Dr Charles Kellaway and Dr Wilhelm Feldberg describe the action of slow-reacting substance of anaphylaxis (SRS-A). Related to histamine, it is later found to be a pro-inflammatory molecule that is released by damaged cells to alert the immune system.
Kellaway and Felberg’s research into snakebite antivenoms spawned many investigations into the mechanisms of allergic reactions. Throughout the mid-1930s, Kellaway and colleagues investigated how cells responded to cobra venom, dissecting the molecular pathways involved in trigger inflammation and muscle contraction.
Their search revealed that cells released histamine after exposure to cobra venom, but intriguingly, another substance was present. This new substance still triggered muscle contraction, but instead of immediately relaxing, the contraction faded over several minutes. Slow-relaxing substance of anaphylaxis had made its appearance and was found to be liberated in many types of cell damage.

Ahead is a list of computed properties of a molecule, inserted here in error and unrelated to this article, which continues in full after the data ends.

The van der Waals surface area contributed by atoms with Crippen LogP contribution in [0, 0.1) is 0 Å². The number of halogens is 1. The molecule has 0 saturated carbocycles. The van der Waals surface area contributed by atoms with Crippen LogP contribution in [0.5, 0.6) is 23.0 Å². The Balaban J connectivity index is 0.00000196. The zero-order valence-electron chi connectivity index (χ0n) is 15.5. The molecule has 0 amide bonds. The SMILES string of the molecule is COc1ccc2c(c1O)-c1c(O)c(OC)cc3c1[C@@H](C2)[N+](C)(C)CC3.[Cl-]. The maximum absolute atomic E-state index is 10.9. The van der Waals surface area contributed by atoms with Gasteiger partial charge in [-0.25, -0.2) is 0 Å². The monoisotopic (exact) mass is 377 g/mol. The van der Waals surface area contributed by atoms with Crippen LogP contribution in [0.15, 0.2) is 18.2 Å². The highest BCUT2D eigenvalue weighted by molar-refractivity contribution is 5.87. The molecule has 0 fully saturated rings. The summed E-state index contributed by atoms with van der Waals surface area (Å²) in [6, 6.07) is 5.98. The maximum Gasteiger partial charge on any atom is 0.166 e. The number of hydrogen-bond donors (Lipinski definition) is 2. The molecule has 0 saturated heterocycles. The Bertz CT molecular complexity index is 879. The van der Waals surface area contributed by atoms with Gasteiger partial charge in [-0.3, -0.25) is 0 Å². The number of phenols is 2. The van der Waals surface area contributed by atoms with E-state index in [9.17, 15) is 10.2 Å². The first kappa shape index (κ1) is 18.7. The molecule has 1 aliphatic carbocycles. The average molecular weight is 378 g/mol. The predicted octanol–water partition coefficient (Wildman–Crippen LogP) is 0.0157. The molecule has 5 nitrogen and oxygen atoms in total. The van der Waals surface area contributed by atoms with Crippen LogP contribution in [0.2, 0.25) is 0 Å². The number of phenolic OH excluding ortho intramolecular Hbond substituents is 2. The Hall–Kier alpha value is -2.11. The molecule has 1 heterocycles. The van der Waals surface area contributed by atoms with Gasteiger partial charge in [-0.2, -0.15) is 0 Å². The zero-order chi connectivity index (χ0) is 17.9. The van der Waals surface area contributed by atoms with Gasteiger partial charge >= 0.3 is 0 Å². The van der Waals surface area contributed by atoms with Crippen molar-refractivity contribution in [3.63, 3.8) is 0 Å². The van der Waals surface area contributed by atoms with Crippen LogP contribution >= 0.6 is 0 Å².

Kellaway and Feldberg’s studies confirmed SRS-A is released from cells and not a component of venoms or allergens. This finding is crucial to understanding how tissues respond to anaphylactic allergic reactions and are implicated in some types of asthma. It is more than 30 years until SRS-A is identified as being a leukotriene, a type of signalling molecule that triggers an inflammatory response by the immune system.